Sarah Calhoun ’01 is known for many things—revolutionizing the industry of women’s workwear, kickstarting a philanthropic music festival in a small Western town, and inspiring female leadership in rural communities. For the Red Ants Pants Founder and CEO, these accomplishments served as her testing ground as an entrepreneur, and helped to realize her philosophy of business, too.
“I would have thought business was solely about people going out and making money, but I’ve found it has so much more potential than that,” Calhoun said. “It’s an incredible tool that can create change in whatever realm we are working towards.”
The environmental studies major cites several of the experiences she’s had at the College as the driving factor behind her values-driven business. From facilitating trips for the Gettysburg Recreation Adventure Board (GRAB) to participating on trips with the Center for Public Service (CPS), Calhoun saw how building bridges—whether between people or countries—is something that we need in our world.
“There are so many lessons I learned in those programs that still echo in my mind and my work today,” Calhoun said.
Her first job after graduation combined the lessons she learned in the classroom and her love of the outdoors and the environment, which she was able to explore through GRAB and CPS. She worked as an instructor for the Hurricane Island Outward Bound School, helping inner city kids achieve their potential and develop leadership skills through active learning expeditions in outdoor recreation areas.
After two years there, she worked as a trail crew leader for the Student Conservation Association, which took her across the country.
It was a few years later when Calhoun left the East Coast for a small town in Montana with the goal of launching a business.
“I had noticed for a long time that there were no companies that made workwear for women,” Calhoun said. “Women’s bodies are different—they are more curvy, and they need pants that fit, function, and flatter.”
At first, she reached out to companies who already created workwear products for men in an attempt to convince them to start a line of workwear products for women, too. When one of them responded, encouraging her to give it a try since she was so passionate about it, she decided to take the chance.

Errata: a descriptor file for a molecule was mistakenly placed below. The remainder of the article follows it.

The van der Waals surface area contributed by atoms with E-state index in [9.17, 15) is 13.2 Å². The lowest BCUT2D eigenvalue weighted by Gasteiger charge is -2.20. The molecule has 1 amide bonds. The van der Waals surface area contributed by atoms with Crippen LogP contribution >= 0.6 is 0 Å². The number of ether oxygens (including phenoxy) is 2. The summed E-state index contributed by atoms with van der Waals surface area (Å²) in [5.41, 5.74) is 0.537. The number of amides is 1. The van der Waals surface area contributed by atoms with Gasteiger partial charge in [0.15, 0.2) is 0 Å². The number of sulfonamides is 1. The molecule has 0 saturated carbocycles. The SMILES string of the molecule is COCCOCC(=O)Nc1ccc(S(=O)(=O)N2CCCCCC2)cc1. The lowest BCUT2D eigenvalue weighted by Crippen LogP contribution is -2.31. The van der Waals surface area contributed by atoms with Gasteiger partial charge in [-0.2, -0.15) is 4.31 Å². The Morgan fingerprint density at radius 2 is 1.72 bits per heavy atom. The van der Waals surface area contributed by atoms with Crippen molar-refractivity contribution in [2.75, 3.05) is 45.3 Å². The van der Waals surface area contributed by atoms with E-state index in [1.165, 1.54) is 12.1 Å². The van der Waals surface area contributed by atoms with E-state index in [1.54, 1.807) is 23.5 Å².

“I was very naïve at 25. I thought to myself, ‘How hard can it be?’ So I did some research,” Calhoun explained. “I already knew the demand was there, but I wanted to see if there were any other companies out there doing this type of work. At the same time, I was ready to put down some roots, so I made the move to Montana with a copy of Small Business for Dummies in hand.”
The move took her to White Sulphur Springs, a town of 900 that sits on a square mile of land. It’s about an hour to the nearest city, and according to Calhoun, it’s a place where the pioneering spirit is alive and well.
It was there that Calhoun launched Red Ants Pants, a company that makes workwear and accessories for women and is dedicated to the development and expansion of leadership roles for women, the preservation and support of working family farms and ranches, and the enrichment and promotion of rural communities.
The work wasn’t without its challenges, too, but according to Calhoun, some of her greatest decisions came from finding good mentors, asking for help, and putting a value on her products, her company, and her time.
Building a values-based company culture also helped drive her initial success, and opened the door to the creation of a philanthropic arm of Red Ants Pants several years later, which is supported by the Red Ants Pants Music Festival.
“The music festival was a total shot in the dark, but it aligned with the mission of our company with regard to women’s leadership and rural communities,” Calhoun explained. “Music is such a powerful tool to bring people together, and it allows us to celebrate rural Montana and all of the things that are so vital to our communities.”
She describes the first festival as a bit surreal. It took a lot of work from a lot of people to pull off, but in the end, provided enough momentum to continue to build on each year.
Now, the festival offers events from work skill demonstrations and sheep shearing and ranch roping competitions, as well as a lineup of musical guests, vendors, a beer garden, hayrides, and kids activities. In addition to being a fun event for Montanans to celebrate their culture, it’s had an undeniable impact in the region, too. It’s allowed Red Ants Pants to give away $85,000 over the past six years in the form of community grants, and additional funding for timber skills workshops and a four-day long women’s leadership workshop.
It’s also what helped her feel comfortable with the title “entrepreneur.”
“For the first few years with Red Ants Pants, I felt like I was pulling the wool over people’s eyes because we weren’t making a profit. Even later, I never really defined myself as an entrepreneur,” said Calhoun.
“After the second year of the music festival, though, I saw it was even bigger and started growing. Being able to actualize a crazy idea like a music festival in a cow pasture in the middle of no where, seeing that succeed and make money, that is where I really started to gain confidence in that title.”
Calhoun’s Red Ants Pants has been hailed as a role model for small business success, and was even invited to the White House to attend a 2012 Business Leaders’ Forum on Jobs and Economic Competitiveness. Later that same year, she returned to campus to speak at TEDxGettysburg about the founding of Red Ants Pants.